Metabolic Medicine for Monday Morning

“A lot of practitioners come away from a great functional or holistic medicine seminar going, ‘Wow, that was amazing. But what do I do on Monday morning?'” says Jim LaValle, RPh, co-founder of the Metabolic Medical Institute.

The emerging science on the microbiome, the genome, the HPA axis, and the interplay between organ systems is redefining how we understand the development of various chronic diseases, and opening new pathways for restoring health.

The challenge is in making all this new information actionable in day-to-day practice.

To bridge that gap, Dr. LaValle has been working closely with Andrew Heyman, MD, Director of Integrative Medicine at George LaValleWashington University, to develop The Metabolic Code, a clinical guidance toolset that helps clinicians implement functional medicine in routine patient care.

Based on more than 3 decades of clinical practice experience, the Metabolic Code is a system for reframing clinical lab information in a way that enables physicians to choose treatment approaches that will have the most impact for each patient. In a sense, its a prioritization tool that can help you make sense of the myriad data that come back from even the most routine blood panels.

The core principles underlying the system have been tested in more than 10,000 patients.

As a keynote speaker at Heal Thy Practice 2015, Dr. LaValle will outline the fundamentals of Metabolic Medicine as it is now being taught at the Metabolic Medical Institute at GWU.

Simple & Impactful

“What we want to do during my talk is to drill down and look at the nuts and bolts. We will look at physiological relationships and systems biology in ways that allow you to make decisions that will have the most impact for each individual patient, so that each patient will feel better. Because when people feel better, they come back and they’re willing to spend their time, money, and effort with you,” he told Holistic Primary Care.

“I want attendees to come away with a hands-on understanding of the basic shifts in chemistry that lead people down paths toward metabolic disruption, and then the strategies–elegant, simple and impactful–that can shift metabolism back toward healthier states.”

For example: “Everybody talks about healing the gut, how you have to heal the gut first. The problem is, that if all you do is give Cat’s Claw and Slippery Elm and Glutamine and probiotics, you’re overlooking the fact that there’s a tethering between the adrenal function, the brain, the immune system, and the gut.”

To be sure, some cases of GI dysfunction are simply due to antibiotic use, or exposure to an enteric pathogen. But for many people, especially those with longstanding chronic symptoms, the picture is more complex.

“If you have somebody that’s pumping out a lot of cortisol, they’re releasing a lot of histamine via the enteric nervous system,” LaValle says. “They’re creating a leaky gut via mast cell release. If you don’t counter-measure that while you’re working on the gut, they’ll be back six months later going, ‘Ugh, I’m yeasty again.’ or ‘My belly feels bloated again.'”

The “gut problem” is often a downstream manifestation of other imbalances, and a clinical focus on treating the gut–however holistic it may be–often falls short.

“If all you’re doing clinically is throwing water balloons on the fire, and you don’t look upstream to understand the nervous system and endocrine system imbalances driving that gut dysfunction, you don’t get good, lasting clinical outcomes.”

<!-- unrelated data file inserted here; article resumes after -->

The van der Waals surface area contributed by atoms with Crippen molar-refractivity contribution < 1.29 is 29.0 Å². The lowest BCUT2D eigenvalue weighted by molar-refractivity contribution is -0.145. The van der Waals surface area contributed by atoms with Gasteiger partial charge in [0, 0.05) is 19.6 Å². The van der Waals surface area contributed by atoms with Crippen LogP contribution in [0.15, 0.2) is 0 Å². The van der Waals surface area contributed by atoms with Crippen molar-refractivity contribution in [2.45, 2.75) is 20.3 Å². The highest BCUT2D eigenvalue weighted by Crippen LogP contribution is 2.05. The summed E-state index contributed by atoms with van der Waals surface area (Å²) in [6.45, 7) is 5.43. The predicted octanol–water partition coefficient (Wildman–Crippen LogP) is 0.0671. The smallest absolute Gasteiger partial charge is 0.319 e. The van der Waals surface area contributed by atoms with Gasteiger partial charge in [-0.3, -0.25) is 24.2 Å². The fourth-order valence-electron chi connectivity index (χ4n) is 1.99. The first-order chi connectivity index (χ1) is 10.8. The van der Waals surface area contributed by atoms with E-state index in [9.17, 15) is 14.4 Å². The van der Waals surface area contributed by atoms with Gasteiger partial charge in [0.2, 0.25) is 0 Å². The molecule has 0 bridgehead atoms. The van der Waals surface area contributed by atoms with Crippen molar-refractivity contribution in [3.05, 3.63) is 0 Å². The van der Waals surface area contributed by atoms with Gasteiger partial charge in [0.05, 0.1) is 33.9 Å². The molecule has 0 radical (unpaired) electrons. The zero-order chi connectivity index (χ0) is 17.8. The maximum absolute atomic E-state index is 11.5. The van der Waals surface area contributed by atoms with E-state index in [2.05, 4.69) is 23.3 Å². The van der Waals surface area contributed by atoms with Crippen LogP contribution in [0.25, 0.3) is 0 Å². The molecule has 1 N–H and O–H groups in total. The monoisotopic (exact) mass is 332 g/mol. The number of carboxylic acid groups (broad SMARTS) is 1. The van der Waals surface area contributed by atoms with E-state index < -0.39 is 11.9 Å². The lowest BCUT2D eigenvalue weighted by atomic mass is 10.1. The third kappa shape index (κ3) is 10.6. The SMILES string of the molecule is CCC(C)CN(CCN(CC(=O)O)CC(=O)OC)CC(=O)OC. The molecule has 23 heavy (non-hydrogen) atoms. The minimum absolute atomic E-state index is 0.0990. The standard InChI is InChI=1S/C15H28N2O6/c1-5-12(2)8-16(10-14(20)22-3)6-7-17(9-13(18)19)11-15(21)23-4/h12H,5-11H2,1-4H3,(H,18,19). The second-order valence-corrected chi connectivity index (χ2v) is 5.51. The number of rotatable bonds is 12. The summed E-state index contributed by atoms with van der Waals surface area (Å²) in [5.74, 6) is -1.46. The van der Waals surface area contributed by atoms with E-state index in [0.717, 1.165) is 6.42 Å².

But this doesn’t mean hormone therapy should always be the default solution.

“What’s real popular now? Bioidentical hormones!” Dr. LaValle said. “But bioidentical hormones are totally downstream therapies most of the time. In many patients there are cortisol issues, there are mineral deficiencies so they’re not able to make hormones properly. The problems are often stress-related because stress inhibits testosterone, estrogen and growth hormone production. When cortisol’s really high, it shuts all that down. Yet what are many doctors doing? Lathering people up with bioidentical hormones and going, ‘Hey, doncha feel better?’ And the patient’s going, ‘Well, not really.'”

Five Triads

The Metabolic Code helps clinicians organize lab values and symptom descriptions around five distinct triads:

  • Thyroid-Pancreas-Adrenals
  • Gut-Immune-Brain
  • Cardiovascular-Pulmonary-Neurovascular
  • Liver-Kidney-Lymph
  • Testosterone-Estrogen-Progesterone

Skillfully melding the whole systems thinking of traditional Chinese medicine and Ayurveda with the precision and detail available from modern biochemistry, the system can help clinicians figure out what’s upstream and what’s downstream from a given set of symptoms and discern where they can have the most physiological “leverage.”

“Its systems biology cross-talk that we peer into via the eyes of conventional labs.

Metabolic medicine is about practical tools and practical ways to make clinical use of the tremendous insights coming out of systems biology,” says Dr. LaValle, author of, Your Blood Never Lies, a book that helps patients and physicians make better sense of clinical lab values.

“You can look at labs, and the system can show you where all the points are really stacking up: Is it Gut-Immune-Brain? Is it ThyroidPancreas-Adrenal? Is it Liver-Lymph-Kidney? Is it CardioPulmonary? Is it detox related? Where are all the different pressures of this individual’s chemistry starting to disrupt the networks? That’s what the triads are about, and that’s what systems biology is about. It’s just a way to organize the information, to give you a really solid signal about where to start.”

Join Dr. LaValle, along with a stellar line-up of leading holistic & functional medicine practitioners. Register for Heal Thy Practice today!


Subscribe to Holistic Primary Care